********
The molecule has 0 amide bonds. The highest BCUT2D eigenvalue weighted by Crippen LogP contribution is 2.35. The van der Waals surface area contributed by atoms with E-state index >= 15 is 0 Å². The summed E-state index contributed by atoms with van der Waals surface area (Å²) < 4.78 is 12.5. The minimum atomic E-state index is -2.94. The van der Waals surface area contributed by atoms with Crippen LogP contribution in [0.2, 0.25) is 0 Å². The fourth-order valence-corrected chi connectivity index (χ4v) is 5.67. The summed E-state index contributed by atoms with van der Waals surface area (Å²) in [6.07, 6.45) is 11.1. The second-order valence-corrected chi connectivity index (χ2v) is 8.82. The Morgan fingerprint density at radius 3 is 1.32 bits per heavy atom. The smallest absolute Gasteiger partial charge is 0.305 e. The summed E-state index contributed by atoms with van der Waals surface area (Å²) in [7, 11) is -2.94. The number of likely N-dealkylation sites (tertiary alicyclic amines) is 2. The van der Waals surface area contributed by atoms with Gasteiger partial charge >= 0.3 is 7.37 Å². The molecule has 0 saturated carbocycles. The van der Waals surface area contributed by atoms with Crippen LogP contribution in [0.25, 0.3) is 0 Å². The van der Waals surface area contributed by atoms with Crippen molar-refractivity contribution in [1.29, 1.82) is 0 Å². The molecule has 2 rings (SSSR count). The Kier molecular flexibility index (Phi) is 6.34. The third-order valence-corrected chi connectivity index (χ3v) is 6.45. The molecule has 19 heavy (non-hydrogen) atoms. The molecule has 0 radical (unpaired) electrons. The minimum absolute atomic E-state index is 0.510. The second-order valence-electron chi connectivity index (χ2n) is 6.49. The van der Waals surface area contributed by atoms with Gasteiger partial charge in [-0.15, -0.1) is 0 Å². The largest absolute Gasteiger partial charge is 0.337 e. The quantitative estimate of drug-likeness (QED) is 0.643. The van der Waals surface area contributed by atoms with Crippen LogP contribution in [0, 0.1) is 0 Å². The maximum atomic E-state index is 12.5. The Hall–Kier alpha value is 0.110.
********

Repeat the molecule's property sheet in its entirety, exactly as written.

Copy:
The molecule has 0 amide bonds. The highest BCUT2D eigenvalue weighted by Crippen LogP contribution is 2.35. The van der Waals surface area contributed by atoms with E-state index >= 15 is 0 Å². The summed E-state index contributed by atoms with van der Waals surface area (Å²) < 4.78 is 12.5. The minimum atomic E-state index is -2.94. The van der Waals surface area contributed by atoms with Crippen LogP contribution in [0.2, 0.25) is 0 Å². The fourth-order valence-corrected chi connectivity index (χ4v) is 5.67. The summed E-state index contributed by atoms with van der Waals surface area (Å²) in [6.07, 6.45) is 11.1. The second-order valence-corrected chi connectivity index (χ2v) is 8.82. The Morgan fingerprint density at radius 3 is 1.32 bits per heavy atom. The smallest absolute Gasteiger partial charge is 0.305 e. The summed E-state index contributed by atoms with van der Waals surface area (Å²) in [7, 11) is -2.94. The number of likely N-dealkylation sites (tertiary alicyclic amines) is 2. The van der Waals surface area contributed by atoms with Gasteiger partial charge >= 0.3 is 7.37 Å². The molecule has 0 saturated carbocycles. The van der Waals surface area contributed by atoms with Crippen LogP contribution in [0.25, 0.3) is 0 Å². The van der Waals surface area contributed by atoms with Crippen molar-refractivity contribution in [1.29, 1.82) is 0 Å². The molecule has 2 rings (SSSR count). The Kier molecular flexibility index (Phi) is 6.34. The third-order valence-corrected chi connectivity index (χ3v) is 6.45. The molecule has 19 heavy (non-hydrogen) atoms. The molecule has 0 radical (unpaired) electrons. The minimum absolute atomic E-state index is 0.510. The second-order valence-electron chi connectivity index (χ2n) is 6.49. The van der Waals surface area contributed by atoms with Gasteiger partial charge in [-0.15, -0.1) is 0 Å². The largest absolute Gasteiger partial charge is 0.337 e. The quantitative estimate of drug-likeness (QED) is 0.643. The van der Waals surface area contributed by atoms with Crippen LogP contribution in [0, 0.1) is 0 Å². The maximum atomic E-state index is 12.5. The Hall–Kier alpha value is 0.110.